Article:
Witnesses said on Thursday that tanks moved into northern Gaza, widening Israel's largest military operation in the year since it pulled out of the seaside territory.

 

Adding to the tension, a Palestinian militant group claimed on Thursday that it had killed an 18-year-old Jewish settler kidnapped in the West Bank. Palestinian security officials said they believed the body of Eliahu Asheri had been found in the West Bank city of Ram Allah.

 

Hamas officials said more than 30 lawmakers have been arrested in the West Bank.

 

Palestinian security officials said Israeli forces detained Nasser Shaer, the Palestinian deputy prime minister, and three other Cabinet ministers, as well as four lawmakers in Ram Allah. Several others were arrested in the town of Jenin, they said.

 

Israeli media reported a roundup of Hamas lawmakers in Jerusalem and other locations. Also, the Hamas mayor of the West Bank town of Qalqiliya and his deputy were detained, security officials said.

 

The Israeli military refused to comment. Israel blames Hamas for the Sunday attack in which two soldiers were killed and a third captured when militants tunnelled under the border and attacked an army post, setting off the invasion.

 

According to the witnesses, before daybreak on Thursday, Israeli tanks and bulldozers moved into northern Gaza, stopping about 200m inside Palestinian territory across from the Jabaliya refugee camp. No clashes were reported. But the military denied its forces had moved into northern Gaza.

 

No casualties

 

Despite the size of the Israeli operation, with large troop movements, artillery barrages and many air strikes over two days, no one was hurt.

 

Israel held the Palestinian government, headed by Hamas, responsible for the fate of the soldier. It also blamed the Hamas leadership in exile in Syria.

 

Israel says Khalid Mishaal is a
target for assassination

An Israeli Cabinet minister said Khalid Mishaal, the Syria-based Hamas leader, was a target for assassination. In a bold warning to the country that shelters him, Israeli warplanes buzzed the seaside home of Bashar Assad, the Syrian president, in the port of Latakia.

 

Syria confirmed that Israeli warplanes entered its airspace, but said its air defences forced the Israeli aircraft to flee.

 

Israel's concern goes beyond the rescue of the soldier and the negative precedent abducting soldiers would set. Ehud Olmert's government is alarmed by the firing of homemade rockets at Israeli communities around Gaza and support for Hamas in the Arab world, especially from Syria.

 

Earlier, witnesses reported heavy shelling around Gaza's long-closed airport, and Israeli missiles hit two empty Hamas training camps, a rocket-building factory and several roads.

 

Humanitarian crisis

 

Palestinians filled up on basic supplies after warplanes knocked out electricity, raising the possibility of a humanitarian crisis. The Hamas-led government's information ministry warned of "epidemics and health disasters" because of damaged water pipes to central Gaza and the lack of power to pump water.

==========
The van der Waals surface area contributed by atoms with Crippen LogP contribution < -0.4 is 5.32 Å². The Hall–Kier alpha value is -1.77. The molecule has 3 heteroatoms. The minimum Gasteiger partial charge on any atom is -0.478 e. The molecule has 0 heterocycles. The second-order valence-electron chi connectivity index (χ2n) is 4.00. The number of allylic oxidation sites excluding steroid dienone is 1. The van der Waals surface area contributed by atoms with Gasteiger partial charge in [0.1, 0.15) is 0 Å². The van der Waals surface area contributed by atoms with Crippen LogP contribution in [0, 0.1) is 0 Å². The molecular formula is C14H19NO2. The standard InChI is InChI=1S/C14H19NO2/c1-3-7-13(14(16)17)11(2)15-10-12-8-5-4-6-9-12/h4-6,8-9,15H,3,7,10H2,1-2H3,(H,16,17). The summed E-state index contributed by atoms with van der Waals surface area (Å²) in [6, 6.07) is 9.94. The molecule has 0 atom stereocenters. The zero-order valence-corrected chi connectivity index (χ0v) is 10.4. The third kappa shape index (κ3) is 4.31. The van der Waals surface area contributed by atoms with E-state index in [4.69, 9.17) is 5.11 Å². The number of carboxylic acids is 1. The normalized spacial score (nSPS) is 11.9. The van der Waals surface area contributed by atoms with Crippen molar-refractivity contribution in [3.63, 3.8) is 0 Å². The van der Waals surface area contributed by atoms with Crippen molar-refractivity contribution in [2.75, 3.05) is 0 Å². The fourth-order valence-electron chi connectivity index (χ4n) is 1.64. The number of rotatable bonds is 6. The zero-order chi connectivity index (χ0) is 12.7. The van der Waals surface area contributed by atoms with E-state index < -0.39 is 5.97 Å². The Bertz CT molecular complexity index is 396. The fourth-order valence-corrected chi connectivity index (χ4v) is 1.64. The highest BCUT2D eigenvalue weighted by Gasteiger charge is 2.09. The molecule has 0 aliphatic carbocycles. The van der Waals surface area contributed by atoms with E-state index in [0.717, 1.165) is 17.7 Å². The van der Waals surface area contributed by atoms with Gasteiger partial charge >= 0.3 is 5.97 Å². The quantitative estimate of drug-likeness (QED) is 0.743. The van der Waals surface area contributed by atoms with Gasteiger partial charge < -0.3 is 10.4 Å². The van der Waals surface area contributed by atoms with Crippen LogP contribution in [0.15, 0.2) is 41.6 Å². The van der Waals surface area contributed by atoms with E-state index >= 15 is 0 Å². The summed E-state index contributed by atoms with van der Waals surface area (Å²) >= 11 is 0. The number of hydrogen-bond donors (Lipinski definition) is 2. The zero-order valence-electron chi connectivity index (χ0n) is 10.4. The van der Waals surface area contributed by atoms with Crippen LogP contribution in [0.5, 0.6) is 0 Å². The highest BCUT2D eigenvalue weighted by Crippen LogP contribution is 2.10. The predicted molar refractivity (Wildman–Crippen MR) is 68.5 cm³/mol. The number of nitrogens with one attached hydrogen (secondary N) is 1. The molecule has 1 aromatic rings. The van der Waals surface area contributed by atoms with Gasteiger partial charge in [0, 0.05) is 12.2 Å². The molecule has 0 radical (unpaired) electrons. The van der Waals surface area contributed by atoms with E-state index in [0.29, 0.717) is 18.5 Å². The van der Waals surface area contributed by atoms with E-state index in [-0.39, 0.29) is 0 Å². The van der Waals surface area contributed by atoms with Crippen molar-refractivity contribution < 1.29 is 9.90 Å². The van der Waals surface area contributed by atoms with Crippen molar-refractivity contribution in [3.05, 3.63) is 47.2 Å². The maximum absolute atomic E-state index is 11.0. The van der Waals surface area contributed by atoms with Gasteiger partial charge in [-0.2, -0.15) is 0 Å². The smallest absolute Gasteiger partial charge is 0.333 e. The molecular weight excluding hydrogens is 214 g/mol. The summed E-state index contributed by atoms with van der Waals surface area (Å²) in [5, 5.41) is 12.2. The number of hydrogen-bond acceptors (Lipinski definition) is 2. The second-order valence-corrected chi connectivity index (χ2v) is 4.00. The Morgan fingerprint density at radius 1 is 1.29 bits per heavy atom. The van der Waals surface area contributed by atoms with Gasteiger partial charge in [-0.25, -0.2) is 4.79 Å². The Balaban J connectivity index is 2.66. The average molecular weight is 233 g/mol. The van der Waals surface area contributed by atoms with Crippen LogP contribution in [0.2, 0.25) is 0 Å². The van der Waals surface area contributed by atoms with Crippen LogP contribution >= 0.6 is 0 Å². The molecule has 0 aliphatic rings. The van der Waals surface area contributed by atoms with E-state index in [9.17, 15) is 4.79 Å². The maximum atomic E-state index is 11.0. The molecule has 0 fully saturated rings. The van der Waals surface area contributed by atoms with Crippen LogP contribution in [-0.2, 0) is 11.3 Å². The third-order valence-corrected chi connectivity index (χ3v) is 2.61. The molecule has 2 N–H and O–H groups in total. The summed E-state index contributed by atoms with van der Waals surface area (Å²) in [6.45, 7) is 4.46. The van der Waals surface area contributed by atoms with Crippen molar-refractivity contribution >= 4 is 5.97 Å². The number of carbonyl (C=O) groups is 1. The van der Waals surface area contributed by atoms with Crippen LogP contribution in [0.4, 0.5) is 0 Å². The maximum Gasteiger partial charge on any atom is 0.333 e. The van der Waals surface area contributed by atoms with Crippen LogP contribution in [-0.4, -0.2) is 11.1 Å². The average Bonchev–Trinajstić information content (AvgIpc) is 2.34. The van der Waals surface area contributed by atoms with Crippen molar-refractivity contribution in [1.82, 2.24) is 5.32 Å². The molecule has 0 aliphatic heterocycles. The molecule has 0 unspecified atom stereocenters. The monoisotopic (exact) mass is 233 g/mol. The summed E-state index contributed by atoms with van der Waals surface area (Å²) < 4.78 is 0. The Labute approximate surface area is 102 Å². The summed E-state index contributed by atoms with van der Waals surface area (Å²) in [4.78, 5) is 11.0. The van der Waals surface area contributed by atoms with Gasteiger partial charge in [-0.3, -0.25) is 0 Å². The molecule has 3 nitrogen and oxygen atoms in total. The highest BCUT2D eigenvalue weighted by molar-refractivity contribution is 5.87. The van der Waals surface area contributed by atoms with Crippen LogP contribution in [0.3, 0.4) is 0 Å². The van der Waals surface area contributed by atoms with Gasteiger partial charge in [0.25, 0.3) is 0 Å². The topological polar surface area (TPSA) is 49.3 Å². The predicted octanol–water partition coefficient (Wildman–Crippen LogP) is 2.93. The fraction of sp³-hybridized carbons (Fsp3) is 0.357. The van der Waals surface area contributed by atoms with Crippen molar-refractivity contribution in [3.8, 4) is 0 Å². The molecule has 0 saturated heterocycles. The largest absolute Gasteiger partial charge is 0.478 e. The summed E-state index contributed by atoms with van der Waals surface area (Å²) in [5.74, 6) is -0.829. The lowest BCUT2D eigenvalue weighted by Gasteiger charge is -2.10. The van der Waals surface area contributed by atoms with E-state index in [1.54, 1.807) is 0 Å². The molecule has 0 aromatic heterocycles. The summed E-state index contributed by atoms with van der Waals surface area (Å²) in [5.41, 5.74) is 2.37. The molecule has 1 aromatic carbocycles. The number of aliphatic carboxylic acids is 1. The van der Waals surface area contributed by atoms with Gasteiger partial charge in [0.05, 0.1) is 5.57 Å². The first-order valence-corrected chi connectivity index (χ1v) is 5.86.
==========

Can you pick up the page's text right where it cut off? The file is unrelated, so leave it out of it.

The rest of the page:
In Rafah, Nivine Abu Shbeke, a 23-year-old mother of three, hoarded bags of flour, boxes of vegetables and other supplies.

 

The Israeli move has raised the
spectre of a humanitarian crisis

"We're worried about how long the food will last," she said. "The children devour everything."

 

Dozens of Palestinian militants - armed with automatic weapons and grenades - took up positions, bracing for attack.

 

Olmert, the Israeli prime minister, threatened harsher action to free the soldier, though he said there was no plan to re-occupy Gaza. Mahmoud Abbas, the  Palestinian president, deplored the incursion as a "crime against humanity".

 

Abbas and Egyptian dignitaries tried to persuade Assad to use his influence with Mishaal to free the soldier, Corporal Gilad Shalit. Assad agreed, but without results, said a senior Abbas aide. Israel refused to negotiate with the militants and rejected their demand - freeing Palestinian prisoners - outright.

 

The US pressure

 

The Popular Resistance Committees (PRC) in Gaza said they had killed Asheri, kidnapped in the West Bank. Palestinian security officials said the body had been found, and Israeli security sources said the youth had apparently been killed. The PRCs had said it would execute the hostage if Israel did not halt its invasion of Gaza.

 

The US kept up pressure on Israel
and Hamas to show restraint

Also, militants said they kidnapped another Israeli, and police said they had a missing person report about a 62-year-old Israeli from the central Israeli city of Rishon Lezion.

 

Meanwhile, the European Union on Wednesday urged both Israel and the Palestinians to "step back from the brink" and, echoing a statement from Condoleezza Rice, the US secretary of state, to give diplomacy a chance.

 

The White House kept up its pressure on Hamas, saying the Palestinian government must "stop all acts of violence and terror". But the US also urged Israel to show restraint.

 

Kofi Annan, the UN secretary-general, urged restraint in a phone call to Olmert, saying he had spoken to Assad and Abbas and asked them to do everything possible to release the soldier. Amr Mussa, the Arab League secretary-general, called on the US to assume its role as "honest broker" and to make the Palestinian-Israeli conflict its top priority in the Middle East.